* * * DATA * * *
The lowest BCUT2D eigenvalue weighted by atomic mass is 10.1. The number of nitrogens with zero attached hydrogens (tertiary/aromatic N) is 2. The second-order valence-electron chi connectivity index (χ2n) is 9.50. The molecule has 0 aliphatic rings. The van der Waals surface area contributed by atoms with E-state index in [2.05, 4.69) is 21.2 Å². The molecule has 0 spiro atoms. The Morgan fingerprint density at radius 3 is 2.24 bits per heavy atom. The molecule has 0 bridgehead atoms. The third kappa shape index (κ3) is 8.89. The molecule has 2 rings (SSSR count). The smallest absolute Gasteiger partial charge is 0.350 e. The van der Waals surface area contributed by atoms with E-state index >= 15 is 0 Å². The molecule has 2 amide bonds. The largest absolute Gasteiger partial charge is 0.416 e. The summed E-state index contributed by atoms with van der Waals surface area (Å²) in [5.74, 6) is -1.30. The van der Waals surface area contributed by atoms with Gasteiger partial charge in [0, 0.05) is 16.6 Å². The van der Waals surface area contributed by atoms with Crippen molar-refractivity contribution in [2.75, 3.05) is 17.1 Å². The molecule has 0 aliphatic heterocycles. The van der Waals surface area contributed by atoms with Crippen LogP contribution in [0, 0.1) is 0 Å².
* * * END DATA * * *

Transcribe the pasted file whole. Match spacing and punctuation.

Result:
The lowest BCUT2D eigenvalue weighted by atomic mass is 10.1. The number of nitrogens with zero attached hydrogens (tertiary/aromatic N) is 2. The second-order valence-electron chi connectivity index (χ2n) is 9.50. The molecule has 0 aliphatic rings. The van der Waals surface area contributed by atoms with E-state index in [2.05, 4.69) is 21.2 Å². The molecule has 0 spiro atoms. The Morgan fingerprint density at radius 3 is 2.24 bits per heavy atom. The molecule has 0 bridgehead atoms. The third kappa shape index (κ3) is 8.89. The molecule has 2 rings (SSSR count). The smallest absolute Gasteiger partial charge is 0.350 e. The van der Waals surface area contributed by atoms with E-state index >= 15 is 0 Å². The molecule has 2 amide bonds. The largest absolute Gasteiger partial charge is 0.416 e. The summed E-state index contributed by atoms with van der Waals surface area (Å²) in [5.74, 6) is -1.30. The van der Waals surface area contributed by atoms with Gasteiger partial charge in [0, 0.05) is 16.6 Å². The van der Waals surface area contributed by atoms with Crippen molar-refractivity contribution in [2.75, 3.05) is 17.1 Å². The molecule has 0 aliphatic heterocycles. The van der Waals surface area contributed by atoms with Crippen LogP contribution in [0, 0.1) is 0 Å².